For you ladies out there who are on the fence about taking firearms training, please read her experience:
Having found myself prematurely retired, I had begun to enjoy the bliss of sleeping without an alarm clock and catching up on TV series that I missed from 2001 - 2011 because of erratic work hours. All was well until several police cars showed up at a neighbor's home 2 doors away last spring. Somewhere between 10 - 11 AM, their back deck door was kicked in and jewels were stolen, many from previous family generations. Because of the hour of the break in and the specific items stolen, I wasn't too worried and thought family friends or relatives might have been involved.
Several months later, a break-in and entering was attempted about 7 houses from me in my small safe rural Montgomery County community. This occurred in a cul-de- sac, the burglar seemed to be on foot, and tried to commit his crime around 9 in the morning. My husband saw him walking down our street as he left for work. He wondered about this unfamiliar person walking toward a dead end in our neighborhood but he never called me about it and would never think to call the police.
Although there were two cars in the driveway and the residents were home, the burglar tried to break into the back door and when the alarm went off, it scared him away. The next day had several security company trucks installing home security systems in my neighborhood. We already had a system. I told a neighbor that my security system is a great idea when we're gone but both break-in's this year were done in the morning hours when I'm home. It didn't take much thought to realize a gun would make me feel more protected.
I did some quick research on guns and women on the Internet and decided I needed a 9mm. My friend and I went off to the gun shop where I made my purchase. The Internet guided me to Gilbert's Shooting Range for lessons. While there, they told me they had instructors but that a woman, Tina, had started up a group, SHE CAN SHOOT, for women and would be offering lessons in various parts of the metro area.
I contacted Tina and we chose to meet at Gilbert's. My lesson included such topics as revolvers, pistols, ammunition and safety factors. Rather than starting with my gun, Tina had a bag full of guns and she suggested several that I should start off with. She selected a non-threatening target (circles instead of a grizzly mean man or a ghoul), picked the ammunition, and lent me ear muffs for protection and safety glasses.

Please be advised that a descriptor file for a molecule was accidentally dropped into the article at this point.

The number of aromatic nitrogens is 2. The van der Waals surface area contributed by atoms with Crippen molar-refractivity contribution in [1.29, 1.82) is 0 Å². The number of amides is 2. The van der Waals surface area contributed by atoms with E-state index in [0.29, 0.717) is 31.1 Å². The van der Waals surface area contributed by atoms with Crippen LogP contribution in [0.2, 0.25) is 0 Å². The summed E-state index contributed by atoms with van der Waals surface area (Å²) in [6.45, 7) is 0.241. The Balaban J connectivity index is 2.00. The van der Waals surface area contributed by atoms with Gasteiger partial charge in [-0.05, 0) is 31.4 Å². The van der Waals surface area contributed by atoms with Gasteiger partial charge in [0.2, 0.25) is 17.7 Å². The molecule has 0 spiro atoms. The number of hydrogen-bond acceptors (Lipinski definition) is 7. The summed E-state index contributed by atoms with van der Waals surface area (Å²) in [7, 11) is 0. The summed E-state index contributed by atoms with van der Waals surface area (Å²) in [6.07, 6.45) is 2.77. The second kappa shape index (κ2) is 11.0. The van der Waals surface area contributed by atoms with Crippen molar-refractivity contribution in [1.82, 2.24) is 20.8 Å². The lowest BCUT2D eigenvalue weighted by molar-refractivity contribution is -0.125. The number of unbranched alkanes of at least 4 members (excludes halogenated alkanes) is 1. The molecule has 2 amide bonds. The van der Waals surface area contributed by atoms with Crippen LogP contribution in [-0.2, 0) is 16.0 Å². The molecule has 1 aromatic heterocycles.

We entered the lane we were assigned and Tina organized the target, ammo and the gun for my first shot. I was a little scared and asked her to shoot the gun first and she did. Next, I took the gun. As I looked around, no one was paying attention to me nor pointing and saying "look at that retired woman learning to shoot." I felt very comfortable. When I took the gun into my hands, I knew that this was for me! It felt so natural. I tried several guns, all .22 caliber, and the recoil I expected didn't exist. This was a lot of fun.
I decided to try Tina's .9mm before trying mine and was surprised to find that the recoil was pretty intense and that I couldn't rack the slide. Learning to shoot comes with its own vocabulary, by the way. In other words, I couldn't move the slide back which is essential. I lacked the strength in hands and arms.
So I was stuck with a gun I couldn't use. I wish I had known about SHE CAN SHOOT before I bought it. Tina suggested I try to exchange it for a .22 caliber but the paperwork is intense because of reassigning serial numbers, etc. Plus, it could no longer be sold as new so I did not get all my money back. I did buy a Ruger SR22 that I am passionate about. It's a great gun and I try to practice 2 - 3 times per week. I am totally confident with it and feel that if need be, I would be able to shoot an intruder in my home. Tina and others have told me don't let anyone tell you that you can't cause damage with a .22.
I feel empowered as the result of my training and practice. SHE CAN SHOOT offers many opportunities for women to get together for various types of instruction, to shoot at ranges and for other related social events. It adds a level of comradery knowing that women of all ages and walks of life are sharing a sense of empowerment. As for me, I just may be ready to move on to a .9mm.